The books I want they don’t have

One morning a family streamed in. They were one constant weaving process that went in and out, and in and out, a big family with the nucleus gathered on the footpath outside the door. They represented about four generations. They came in slowly, but one teenager strode past them all, had a quick look and then left again, fast. They all listened to her at the door.

‘They had two of the most popular series in there, on the middle table, but the books I want they didn’t have.’

Another teenager said, ‘They had Spiderwick. Yeah, they had Unfortunate Events. Yeah, they had Alex Rider. But no Witchers. And no Camelot Rising.’

‘Nothing in there?’

‘Some.’

‘Not a new boyfriend even.’

‘Omg.’

‘Have you got Divergent?’ One of them had stopped at the desk, and luckily I did have this one. This child went back out. An adult came in from the group. ‘Do you have ‘Charlotte’s Web?’

I do. I find it, and he shows it to a niece, nephew, daughter, son –  I am not sure, but the child calls out, ‘I don’t want it.’  Three small children come in with perhaps Grandma. They want Hairy Maclary, but I am all out! ‘I used to like The Cloister and the Hearth’, says Grandma.

‘Mum, we’re going.’ Grandma hurries out with small children hanging onto her knitted sensible cardigan in sage green and dragging it out of shape.

There is a shout: ‘Alright…everyone hold hands.’

But no, two boys come back in, followed by an aunty perhaps. ‘I want Fords. Or motorbikes. Or Super eights, or something.’ They go into the back room. An older gentleman enters and tells me about Charlie Dickens. I guess he is from this family. They all have the same cheerfulness. Then he asks me, ‘Where is the bakery?’

The group of three, the motorbike group, suddenly flow back past the desk, all talking to each other.

‘They had like books on cars.’

‘But no motorbikes.’

‘Naa.’

‘Hold on. Lets look a bit more.’

‘Naa.’

They leave, taking the older gentleman with them, and mill into the group outside.

‘Kwee go to the bakery? Kwee go to the bakery?’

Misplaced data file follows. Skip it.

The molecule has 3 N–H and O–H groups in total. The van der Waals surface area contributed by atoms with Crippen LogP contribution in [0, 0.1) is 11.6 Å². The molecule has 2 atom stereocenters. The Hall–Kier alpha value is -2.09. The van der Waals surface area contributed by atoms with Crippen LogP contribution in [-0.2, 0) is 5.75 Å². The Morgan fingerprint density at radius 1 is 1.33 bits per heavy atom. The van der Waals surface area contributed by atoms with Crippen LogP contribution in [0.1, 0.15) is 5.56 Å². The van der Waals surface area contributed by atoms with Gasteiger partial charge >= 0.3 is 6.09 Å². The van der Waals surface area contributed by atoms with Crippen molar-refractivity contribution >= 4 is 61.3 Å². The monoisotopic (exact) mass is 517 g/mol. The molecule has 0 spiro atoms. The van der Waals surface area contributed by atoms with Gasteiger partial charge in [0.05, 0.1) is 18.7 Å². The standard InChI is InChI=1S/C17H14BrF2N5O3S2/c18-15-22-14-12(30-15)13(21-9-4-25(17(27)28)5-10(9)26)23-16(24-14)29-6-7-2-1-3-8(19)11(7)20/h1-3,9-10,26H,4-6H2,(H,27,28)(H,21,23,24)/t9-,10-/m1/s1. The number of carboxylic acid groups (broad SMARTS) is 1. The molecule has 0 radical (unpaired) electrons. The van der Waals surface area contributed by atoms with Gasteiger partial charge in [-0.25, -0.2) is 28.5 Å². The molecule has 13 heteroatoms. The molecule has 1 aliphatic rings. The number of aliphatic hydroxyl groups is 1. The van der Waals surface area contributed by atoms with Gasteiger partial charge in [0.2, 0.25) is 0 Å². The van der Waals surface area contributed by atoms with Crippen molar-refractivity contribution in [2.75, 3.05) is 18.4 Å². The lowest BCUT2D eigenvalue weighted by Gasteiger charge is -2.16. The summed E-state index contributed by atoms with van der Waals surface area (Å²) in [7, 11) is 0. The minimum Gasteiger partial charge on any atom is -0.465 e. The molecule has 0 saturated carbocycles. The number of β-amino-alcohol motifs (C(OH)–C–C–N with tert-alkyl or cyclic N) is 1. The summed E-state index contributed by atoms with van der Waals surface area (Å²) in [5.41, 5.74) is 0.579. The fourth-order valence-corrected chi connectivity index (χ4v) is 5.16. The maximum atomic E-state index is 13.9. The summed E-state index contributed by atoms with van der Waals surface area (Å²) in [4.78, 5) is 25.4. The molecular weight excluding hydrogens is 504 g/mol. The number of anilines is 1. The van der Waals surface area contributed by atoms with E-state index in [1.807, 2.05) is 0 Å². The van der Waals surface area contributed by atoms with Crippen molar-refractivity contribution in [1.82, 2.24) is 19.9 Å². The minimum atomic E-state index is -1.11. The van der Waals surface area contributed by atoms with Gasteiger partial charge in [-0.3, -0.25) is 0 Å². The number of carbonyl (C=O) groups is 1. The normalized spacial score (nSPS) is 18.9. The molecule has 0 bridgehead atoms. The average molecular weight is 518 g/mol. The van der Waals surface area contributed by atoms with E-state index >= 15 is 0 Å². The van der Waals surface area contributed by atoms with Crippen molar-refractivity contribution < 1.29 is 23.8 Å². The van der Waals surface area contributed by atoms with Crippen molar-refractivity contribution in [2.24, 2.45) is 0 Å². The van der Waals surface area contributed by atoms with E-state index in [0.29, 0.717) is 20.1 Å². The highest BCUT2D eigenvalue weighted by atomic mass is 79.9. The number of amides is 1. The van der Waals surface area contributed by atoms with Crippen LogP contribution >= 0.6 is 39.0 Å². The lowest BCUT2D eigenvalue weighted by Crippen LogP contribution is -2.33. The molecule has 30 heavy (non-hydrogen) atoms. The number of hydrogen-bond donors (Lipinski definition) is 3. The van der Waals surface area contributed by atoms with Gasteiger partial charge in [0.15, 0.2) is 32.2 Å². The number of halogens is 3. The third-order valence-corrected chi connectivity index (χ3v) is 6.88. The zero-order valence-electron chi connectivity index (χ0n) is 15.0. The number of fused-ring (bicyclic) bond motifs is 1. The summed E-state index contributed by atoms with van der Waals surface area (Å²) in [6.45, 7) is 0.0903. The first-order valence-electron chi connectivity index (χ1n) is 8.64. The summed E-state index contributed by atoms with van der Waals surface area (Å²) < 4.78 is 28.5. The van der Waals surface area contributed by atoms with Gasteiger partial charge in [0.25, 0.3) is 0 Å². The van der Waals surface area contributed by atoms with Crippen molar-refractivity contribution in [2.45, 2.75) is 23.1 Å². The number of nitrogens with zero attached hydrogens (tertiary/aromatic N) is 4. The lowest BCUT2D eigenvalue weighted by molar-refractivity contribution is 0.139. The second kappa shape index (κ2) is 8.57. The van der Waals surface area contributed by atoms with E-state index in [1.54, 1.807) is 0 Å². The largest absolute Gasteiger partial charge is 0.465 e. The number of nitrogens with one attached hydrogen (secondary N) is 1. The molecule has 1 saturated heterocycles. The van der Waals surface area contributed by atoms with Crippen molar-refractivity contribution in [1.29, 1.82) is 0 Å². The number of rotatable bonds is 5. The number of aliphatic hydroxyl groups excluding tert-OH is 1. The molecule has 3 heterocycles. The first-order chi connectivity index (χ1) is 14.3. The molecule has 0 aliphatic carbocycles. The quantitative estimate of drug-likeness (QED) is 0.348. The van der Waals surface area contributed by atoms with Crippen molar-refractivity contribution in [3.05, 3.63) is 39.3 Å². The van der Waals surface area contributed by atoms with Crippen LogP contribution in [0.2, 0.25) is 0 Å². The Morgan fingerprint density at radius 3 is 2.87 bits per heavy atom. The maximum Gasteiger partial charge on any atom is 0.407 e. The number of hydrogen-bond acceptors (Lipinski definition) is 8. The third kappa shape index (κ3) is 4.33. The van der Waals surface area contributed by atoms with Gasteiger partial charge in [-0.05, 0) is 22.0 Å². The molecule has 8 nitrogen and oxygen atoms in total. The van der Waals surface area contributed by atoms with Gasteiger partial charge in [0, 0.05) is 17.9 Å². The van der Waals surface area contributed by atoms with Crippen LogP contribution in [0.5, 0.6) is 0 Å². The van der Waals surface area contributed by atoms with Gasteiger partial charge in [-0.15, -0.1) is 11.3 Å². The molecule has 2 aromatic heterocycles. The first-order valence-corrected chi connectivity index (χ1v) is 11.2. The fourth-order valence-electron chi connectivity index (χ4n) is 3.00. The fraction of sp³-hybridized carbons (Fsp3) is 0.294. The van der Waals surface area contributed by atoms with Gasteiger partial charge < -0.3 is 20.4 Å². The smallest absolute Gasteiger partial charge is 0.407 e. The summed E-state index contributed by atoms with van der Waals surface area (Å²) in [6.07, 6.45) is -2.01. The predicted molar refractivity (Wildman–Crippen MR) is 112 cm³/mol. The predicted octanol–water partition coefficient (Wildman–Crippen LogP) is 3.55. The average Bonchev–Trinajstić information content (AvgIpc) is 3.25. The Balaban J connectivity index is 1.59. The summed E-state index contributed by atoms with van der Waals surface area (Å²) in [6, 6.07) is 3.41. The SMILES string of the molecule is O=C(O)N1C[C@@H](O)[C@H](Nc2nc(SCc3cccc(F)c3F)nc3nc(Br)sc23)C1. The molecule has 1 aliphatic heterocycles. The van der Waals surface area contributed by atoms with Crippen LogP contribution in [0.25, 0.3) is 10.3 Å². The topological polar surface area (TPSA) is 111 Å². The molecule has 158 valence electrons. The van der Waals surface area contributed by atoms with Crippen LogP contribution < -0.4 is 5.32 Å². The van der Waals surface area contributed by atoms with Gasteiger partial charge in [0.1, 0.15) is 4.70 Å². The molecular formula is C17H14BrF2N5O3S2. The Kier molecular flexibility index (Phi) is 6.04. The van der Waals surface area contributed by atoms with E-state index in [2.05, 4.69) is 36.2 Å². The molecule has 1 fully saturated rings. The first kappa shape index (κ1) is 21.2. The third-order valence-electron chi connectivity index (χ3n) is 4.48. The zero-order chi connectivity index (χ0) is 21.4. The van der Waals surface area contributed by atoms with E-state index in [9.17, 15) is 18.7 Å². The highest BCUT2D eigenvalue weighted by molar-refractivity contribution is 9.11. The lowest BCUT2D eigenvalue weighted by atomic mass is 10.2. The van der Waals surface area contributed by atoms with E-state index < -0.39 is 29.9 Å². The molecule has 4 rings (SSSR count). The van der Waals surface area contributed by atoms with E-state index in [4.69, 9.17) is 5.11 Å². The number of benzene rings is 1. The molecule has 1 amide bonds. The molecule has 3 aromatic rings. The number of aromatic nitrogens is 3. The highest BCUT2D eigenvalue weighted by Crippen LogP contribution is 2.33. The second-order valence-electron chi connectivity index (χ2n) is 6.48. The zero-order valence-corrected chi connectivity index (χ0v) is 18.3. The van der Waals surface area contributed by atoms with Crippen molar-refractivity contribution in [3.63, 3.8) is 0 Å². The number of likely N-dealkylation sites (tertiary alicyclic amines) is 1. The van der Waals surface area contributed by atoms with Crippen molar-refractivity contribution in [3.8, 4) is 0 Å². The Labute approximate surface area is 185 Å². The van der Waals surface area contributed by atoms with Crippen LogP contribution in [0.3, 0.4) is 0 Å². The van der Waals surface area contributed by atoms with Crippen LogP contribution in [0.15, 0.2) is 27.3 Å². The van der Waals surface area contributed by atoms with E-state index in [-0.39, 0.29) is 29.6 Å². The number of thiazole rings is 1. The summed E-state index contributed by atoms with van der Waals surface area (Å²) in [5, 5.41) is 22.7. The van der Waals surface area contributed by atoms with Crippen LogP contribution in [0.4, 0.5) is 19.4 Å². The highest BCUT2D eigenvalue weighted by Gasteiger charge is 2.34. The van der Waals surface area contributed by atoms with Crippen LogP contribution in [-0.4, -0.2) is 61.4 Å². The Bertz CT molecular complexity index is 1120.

And then they are gone.

Painting by Soraya Hamzavi-Luyeh

Mother and Son

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They were waiting at the door of the shop for me when I came back from the bakery.

The son, a child of about 12, came inside and began counting the Eragons, counting to make sure they were all there, which they were not. His mother wondered if it mattered. He said that it did, and he did not choose the Eragons.

They swung around, moved around, browsed gently and talked to themselves. He examined Flyte, book two of the Septimus Heap series. He said: this one. His mother asked him why he wanted that one and the boy put his hands into his pockets and leaned back and looked up through the depths of his reading and closed his eyes.

He said: it’s really good, mum.

She looked at the book kindly and nodded, ok then.

What are you reading now?

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A child of about 12 visited the shop and asked me: What are you reading now? What’s that book? I showed her The Wide Sargasso Sea, I was reading it again.

She is happy with this news.

She says: Well, I just love John Flanagan because I just love him. I have read all the books twice and some three times. I have all the books twice, including the Brotherbands. But first of all I heard them all because my mum read them to me first. She read out each one. Each night she read some of one to me.

She pushes both hands together, as if in prayer and tells me the titles of the first twelve volumes and which one was the best one (volume seven: Erak’s Ransome). She has not chosen any books to buy because she only reads books by John Flanagan and she already has them all. As she leaves with her family she tells me that she might read something else one day but also maybe not.

Artwork by Lee Jungho